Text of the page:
Notes on our own intellect

-The story of Cupid and Psyche. Intellect is a god we only meet in darkness. If we try to shine our own small light upon it, it flees.

-“Intellect, more than anything else, is man” (Nic. Ethics, bk 10).  He means that intellect, which is a power of the soul and not the soul, more than anything else points to the sort of thing soul is, from which all the powers of man flow out. Even the human body, as human, is a procession from soul.

-The calcium making your leg bone is alive. If it breaks, it grows back together. Human calcium is a living thing.

-No one sees intellect and lives.

-Aristotle on intellect “when it is set free from its condition, it will be just what it is, and nothing more”. The “condition which includes something more”  is the condition of being a power bound to a bodily subject, for intellect in itself  consists in rising above the condition of bodily existence.

-If a tadpole thought about living on land, he would imagine himself suffocating.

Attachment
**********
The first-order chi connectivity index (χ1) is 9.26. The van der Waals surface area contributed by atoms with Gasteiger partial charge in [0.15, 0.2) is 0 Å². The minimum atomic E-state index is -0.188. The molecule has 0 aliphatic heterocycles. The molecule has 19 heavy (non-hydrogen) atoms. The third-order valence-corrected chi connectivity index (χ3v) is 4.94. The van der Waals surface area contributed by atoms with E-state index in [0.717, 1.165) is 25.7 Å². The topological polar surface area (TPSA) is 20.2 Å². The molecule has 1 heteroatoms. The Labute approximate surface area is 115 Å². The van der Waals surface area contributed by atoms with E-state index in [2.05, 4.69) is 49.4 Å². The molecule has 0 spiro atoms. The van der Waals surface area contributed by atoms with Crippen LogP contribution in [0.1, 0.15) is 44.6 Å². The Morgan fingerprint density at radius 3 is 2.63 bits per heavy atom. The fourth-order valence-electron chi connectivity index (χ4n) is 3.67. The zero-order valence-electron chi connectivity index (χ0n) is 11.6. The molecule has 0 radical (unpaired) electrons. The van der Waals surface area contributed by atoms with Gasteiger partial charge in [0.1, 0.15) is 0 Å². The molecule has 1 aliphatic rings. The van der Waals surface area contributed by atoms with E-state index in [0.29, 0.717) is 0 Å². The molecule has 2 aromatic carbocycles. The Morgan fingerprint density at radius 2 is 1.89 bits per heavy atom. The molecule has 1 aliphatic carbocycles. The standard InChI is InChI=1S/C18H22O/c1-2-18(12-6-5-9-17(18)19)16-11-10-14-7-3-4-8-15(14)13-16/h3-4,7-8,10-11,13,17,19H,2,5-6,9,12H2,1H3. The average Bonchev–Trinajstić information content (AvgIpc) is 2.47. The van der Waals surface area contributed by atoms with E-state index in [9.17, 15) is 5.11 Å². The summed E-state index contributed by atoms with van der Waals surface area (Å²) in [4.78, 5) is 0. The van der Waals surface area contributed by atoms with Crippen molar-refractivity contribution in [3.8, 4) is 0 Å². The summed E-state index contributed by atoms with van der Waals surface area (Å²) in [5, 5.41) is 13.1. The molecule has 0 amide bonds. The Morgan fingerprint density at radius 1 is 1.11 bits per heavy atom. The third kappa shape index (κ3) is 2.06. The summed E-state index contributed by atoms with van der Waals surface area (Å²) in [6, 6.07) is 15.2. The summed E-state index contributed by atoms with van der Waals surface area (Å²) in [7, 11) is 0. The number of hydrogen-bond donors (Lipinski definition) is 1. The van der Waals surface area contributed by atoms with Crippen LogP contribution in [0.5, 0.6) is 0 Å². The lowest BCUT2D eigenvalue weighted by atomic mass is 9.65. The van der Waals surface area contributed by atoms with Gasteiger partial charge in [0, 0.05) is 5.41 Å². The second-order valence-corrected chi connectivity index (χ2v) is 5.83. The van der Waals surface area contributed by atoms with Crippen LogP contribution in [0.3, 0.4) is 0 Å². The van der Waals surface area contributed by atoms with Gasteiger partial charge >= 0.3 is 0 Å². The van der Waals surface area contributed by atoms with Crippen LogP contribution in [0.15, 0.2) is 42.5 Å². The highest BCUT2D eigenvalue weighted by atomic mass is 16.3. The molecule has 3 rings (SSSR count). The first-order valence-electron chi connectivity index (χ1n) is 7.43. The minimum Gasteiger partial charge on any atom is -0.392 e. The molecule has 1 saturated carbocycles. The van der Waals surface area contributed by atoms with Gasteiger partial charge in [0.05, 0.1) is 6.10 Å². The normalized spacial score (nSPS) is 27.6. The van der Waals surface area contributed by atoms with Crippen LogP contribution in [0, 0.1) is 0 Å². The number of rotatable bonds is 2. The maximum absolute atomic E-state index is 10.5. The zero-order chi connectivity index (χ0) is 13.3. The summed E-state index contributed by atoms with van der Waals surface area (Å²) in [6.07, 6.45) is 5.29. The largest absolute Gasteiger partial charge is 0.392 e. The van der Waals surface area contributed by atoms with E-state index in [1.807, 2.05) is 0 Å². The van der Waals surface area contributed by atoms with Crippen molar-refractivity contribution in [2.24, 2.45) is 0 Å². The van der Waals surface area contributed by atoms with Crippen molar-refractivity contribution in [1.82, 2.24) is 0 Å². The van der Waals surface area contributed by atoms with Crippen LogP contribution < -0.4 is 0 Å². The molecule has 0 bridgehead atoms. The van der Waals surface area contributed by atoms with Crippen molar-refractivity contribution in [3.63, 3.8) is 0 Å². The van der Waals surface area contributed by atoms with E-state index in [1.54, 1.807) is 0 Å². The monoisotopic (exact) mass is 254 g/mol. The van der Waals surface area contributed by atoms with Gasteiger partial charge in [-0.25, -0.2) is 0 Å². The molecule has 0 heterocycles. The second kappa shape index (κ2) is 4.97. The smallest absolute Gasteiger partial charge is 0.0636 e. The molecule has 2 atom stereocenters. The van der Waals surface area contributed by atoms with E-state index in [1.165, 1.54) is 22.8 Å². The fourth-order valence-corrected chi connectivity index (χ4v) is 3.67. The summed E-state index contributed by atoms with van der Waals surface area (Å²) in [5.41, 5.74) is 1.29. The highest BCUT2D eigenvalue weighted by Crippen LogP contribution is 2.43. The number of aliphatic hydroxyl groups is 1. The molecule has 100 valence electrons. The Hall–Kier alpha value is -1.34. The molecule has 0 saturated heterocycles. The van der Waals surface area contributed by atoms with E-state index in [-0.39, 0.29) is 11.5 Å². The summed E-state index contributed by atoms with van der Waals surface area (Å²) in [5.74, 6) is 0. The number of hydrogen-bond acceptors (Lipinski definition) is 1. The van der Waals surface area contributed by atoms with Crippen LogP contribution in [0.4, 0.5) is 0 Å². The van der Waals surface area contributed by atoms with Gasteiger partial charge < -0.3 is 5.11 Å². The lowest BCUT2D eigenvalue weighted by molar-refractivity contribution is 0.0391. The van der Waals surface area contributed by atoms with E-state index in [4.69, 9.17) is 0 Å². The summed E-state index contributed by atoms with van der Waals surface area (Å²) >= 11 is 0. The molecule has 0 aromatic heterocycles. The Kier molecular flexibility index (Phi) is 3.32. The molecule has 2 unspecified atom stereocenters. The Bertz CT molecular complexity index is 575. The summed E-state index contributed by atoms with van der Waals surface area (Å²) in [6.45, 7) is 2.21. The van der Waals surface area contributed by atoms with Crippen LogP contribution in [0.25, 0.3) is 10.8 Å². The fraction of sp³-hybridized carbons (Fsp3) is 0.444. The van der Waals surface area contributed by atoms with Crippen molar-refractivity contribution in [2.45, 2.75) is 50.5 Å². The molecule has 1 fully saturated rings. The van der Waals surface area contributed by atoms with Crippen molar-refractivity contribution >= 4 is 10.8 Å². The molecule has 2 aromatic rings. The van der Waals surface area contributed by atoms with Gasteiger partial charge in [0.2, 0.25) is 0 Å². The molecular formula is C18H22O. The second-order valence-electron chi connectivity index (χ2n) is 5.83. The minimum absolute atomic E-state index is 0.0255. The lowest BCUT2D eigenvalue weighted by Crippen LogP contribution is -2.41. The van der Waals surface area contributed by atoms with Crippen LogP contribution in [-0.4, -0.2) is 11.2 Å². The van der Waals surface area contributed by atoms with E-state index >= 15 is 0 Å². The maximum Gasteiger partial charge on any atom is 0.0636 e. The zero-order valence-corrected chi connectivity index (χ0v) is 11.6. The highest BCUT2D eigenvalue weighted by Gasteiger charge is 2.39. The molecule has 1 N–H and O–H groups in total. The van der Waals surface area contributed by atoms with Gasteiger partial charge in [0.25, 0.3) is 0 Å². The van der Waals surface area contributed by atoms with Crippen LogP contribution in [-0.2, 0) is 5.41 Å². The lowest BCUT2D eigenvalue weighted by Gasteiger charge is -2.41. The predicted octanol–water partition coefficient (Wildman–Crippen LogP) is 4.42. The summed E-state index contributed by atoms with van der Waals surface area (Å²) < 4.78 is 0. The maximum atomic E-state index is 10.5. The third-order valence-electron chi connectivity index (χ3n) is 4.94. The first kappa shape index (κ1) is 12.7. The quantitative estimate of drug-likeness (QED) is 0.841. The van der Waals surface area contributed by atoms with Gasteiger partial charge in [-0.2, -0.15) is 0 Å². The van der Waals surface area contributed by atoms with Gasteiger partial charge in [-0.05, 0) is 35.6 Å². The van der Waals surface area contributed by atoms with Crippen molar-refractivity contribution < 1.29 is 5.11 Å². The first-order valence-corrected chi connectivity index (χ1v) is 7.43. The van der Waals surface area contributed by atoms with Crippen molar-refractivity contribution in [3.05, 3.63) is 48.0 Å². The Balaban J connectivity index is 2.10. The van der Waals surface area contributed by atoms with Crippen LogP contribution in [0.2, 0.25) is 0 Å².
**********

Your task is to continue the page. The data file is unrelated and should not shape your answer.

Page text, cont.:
-Just think about how much “Starry Nightdoesn’t tell you about who Van Gogh was. The cosmos tells you less about intellect. I took a test once on Van Gogh’s life with one of his paintings hanging at the front of the room. No one was cheating.


  1. January 31, 2009 at 8:33 am

    Funny, James, you should mention Van Gogh this morning. I watched last night a documentary, “Vincent: The Life and Death of Vincent Van Gogh.” It is narrated by nothing more than his letters to his brother Theo, and visually his paintings and footage of the places he painted them.
    I know how the story ends, as this one does, as anyone who recognizes the name is never spared, but thanks to his work, which I say are the best chapters of the so-called “whole” story, I never stop routing for the good guy “in” it.

  2. Peter said,

    February 1, 2009 at 2:46 pm

    Hey, I saw that documentary too. It inspired me to buy a copy of Van Gogh’s letters!

    I thought I should mention that there are a few other documents up besides the DeKoninck piece at the link I gave a little while ago.

    Especially important is the book by Vincent Edward Smith, “The General Science of Nature”, in a nice, printable version. It follows Aristotle’s Physics and St Thomas’ Commentary thereon very closely and faithfully, and so is particularly useful for studying them (which James never misses an opportunity to tell someone to do). 🙂

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